Reduce your gas consumption to reduce anxiety about gas prices

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How much did you pay for your last tank of gas? I paid $4.81 a gallon. Granted I was in South Africa, but it was scary watching the rand (South Africa’s currency) fly at the pump while the litres (or gallons, as we do it here) just crept along.

Then when I returned home, I saw a headline in Barron’s magazine that really caught my attention: “Oil will hit $300 by 2020.” A leading analyst lays out the case for why the price of a barrel of oil will go cra-zee because of simple supply-and-demand market forces. The analyst even gets detailed enough to predict the price of a barrel will bounce around through 2014 and then from 2015 just start going up and up.  

How accurate is this prediction? I will tell you that no matter how brilliant somebody is, it’s very hard to make accurate predictions like this, especially in a commodities industry. I recall a few years ago when an article in Forbes called for oil at $40 a barrel when it was then around $110 a barrel. They were wrong then and Barron’s could be wrong now. These things are just too complicated to call.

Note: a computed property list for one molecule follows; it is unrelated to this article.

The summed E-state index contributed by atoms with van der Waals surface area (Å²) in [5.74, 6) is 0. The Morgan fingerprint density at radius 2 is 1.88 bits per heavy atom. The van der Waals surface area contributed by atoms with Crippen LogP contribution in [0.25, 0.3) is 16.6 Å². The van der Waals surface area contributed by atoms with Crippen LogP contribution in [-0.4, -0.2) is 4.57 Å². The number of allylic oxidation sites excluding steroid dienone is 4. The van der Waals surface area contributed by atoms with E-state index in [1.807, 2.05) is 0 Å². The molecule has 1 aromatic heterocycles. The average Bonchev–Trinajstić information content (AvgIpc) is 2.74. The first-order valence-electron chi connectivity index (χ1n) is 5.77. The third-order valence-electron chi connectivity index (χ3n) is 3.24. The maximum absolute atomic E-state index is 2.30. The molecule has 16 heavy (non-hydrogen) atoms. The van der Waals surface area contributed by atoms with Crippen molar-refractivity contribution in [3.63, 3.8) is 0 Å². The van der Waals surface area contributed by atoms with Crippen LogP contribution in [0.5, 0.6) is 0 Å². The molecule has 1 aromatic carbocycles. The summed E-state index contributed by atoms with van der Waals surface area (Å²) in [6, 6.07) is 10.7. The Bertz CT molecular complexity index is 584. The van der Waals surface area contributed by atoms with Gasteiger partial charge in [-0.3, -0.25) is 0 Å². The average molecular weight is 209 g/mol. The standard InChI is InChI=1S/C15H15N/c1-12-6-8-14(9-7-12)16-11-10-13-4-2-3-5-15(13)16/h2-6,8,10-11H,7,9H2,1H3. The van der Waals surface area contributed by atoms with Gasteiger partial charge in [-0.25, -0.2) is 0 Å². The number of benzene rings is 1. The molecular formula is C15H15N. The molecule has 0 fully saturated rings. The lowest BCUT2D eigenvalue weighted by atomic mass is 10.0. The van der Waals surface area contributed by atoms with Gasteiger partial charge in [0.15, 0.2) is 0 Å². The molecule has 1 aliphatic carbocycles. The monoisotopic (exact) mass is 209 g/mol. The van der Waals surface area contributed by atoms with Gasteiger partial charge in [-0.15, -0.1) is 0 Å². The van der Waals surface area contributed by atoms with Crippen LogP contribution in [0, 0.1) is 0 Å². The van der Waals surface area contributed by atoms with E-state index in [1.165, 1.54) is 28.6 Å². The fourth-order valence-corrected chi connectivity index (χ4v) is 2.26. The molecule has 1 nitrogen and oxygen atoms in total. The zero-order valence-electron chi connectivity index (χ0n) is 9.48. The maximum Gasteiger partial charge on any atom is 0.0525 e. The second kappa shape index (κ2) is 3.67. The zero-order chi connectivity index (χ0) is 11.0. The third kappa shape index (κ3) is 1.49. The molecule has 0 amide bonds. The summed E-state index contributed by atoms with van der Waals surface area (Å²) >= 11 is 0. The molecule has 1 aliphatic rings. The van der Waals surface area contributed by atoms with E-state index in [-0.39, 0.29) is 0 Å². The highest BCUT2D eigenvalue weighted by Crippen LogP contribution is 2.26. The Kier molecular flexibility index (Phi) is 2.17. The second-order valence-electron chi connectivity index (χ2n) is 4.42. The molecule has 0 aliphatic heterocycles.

The reality is we have no control over the cost of a barrel of oil as a country or as individuals. But what we can control is how many gallons of gas we need to move ourselves down the road.

The marketplace is changing so much with new alternative fuel vehicles coming and hybrids going mainstream. Electric cars and plug-ins hybrids are today the science experiments for pointy heads that hybrids once were. Getting highway miles per gallon of 40 on a vehicle will be pretty easy the next time you shop for a car.

So should you go out and buy a newfangled electric vehicle like a Chevy Volt or Nissan Leaf in response to the Barron’s report? From a dollars and cents perspective, the answer is no way. It’s way too early and you’ll be a “pioneer” who gets financially slaughtered. You might instead want to consider being a “settler” and prospering by getting a hybrid that actually makes financial sense.

But in the end, nobody really has a clue what gasoline prices will be even 6 months from now, let alone in 2020. You can guess by using figures about crude oil that’s in storage, the amount of crude coming out of ground and so on. But those are only educated guesses.

The only thing you can truly control is how many gallons you need to burn!



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